I would propose that the bankrupt bank be responsible for transferring loans to another institution which would oversee them rather than call them in. This would likely be a much smaller shock to the system, and much less disruptive to individuals. Instead of recieving a notice that the bank wants my mortgage paid off immediately I'd get a letter saying my loan has been sold to competitor X, and my payments will be redirected to that location. My bank maybe will only be able to sell my mortgage at 80% of face value to another bank (or 0% If my credit and payment history is that bad) but that is the market value of that asset that my bank is holding. Either way I still owe the same amount at the same terms, just to a different entity. Once all the assets are liquidated then the creditors of the bank get paid in order of senority, and yes the depositors should be senior to all other creditors. This is how a bankruptcy should work in the favor of the individual depositor or mortgage holder in order to maintain a strong banking sector. Shareholders know they are taking a risk, if the bank fails and they lose their investment that is on them, but they knew that all along.

Josh Brueggen
Engineer
Entrepreneur
Gardener
Jack of all Trades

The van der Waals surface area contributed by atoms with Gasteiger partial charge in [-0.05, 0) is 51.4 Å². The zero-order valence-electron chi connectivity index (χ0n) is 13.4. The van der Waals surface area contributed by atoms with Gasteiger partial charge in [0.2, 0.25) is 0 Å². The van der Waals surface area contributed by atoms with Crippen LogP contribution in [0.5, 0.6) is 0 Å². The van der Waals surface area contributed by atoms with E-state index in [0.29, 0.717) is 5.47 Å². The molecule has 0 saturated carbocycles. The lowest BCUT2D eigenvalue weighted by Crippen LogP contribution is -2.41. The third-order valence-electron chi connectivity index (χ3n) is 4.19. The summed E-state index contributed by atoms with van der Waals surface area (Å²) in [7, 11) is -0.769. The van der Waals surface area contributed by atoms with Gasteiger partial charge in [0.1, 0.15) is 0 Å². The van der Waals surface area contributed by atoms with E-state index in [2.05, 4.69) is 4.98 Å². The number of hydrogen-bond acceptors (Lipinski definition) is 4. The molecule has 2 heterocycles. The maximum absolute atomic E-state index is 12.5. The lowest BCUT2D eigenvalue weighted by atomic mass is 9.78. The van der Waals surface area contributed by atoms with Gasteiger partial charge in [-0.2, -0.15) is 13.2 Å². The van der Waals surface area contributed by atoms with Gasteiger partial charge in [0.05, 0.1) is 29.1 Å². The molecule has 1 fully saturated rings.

Precinct Commiteeman Precinct 5 Rock Island Co Illinois

Don't Cyprus Me Bro!

https://www.facebook.com/photo.php?fbid=169324243221740&set=o.486307821389136&type=1&theater

________________________________________

Those who expect to reap the blessings of freedom, must, like men, undergo the fatigue of supporting it. ~Thomas Paine

Had a thought

While I do not agree with the bailouts or bailins, Ive noticed that bailing a bank out with customers savings is a way to pay off debts with less valuable(older) money.

SteveMT's picture

Notice first that taking people's money is outright theft.

Whether the money is new or old is irrelevant when theft is involved.

I completely agree.

Its theft. Immoral. And wrong. Im just trying to fathom how europe overlooked the moral hazard of the cypriot bail-in. And yeah, circular logic is the only way Ive been able to justify it. It'd sound better if we added a dash of fluoride ;)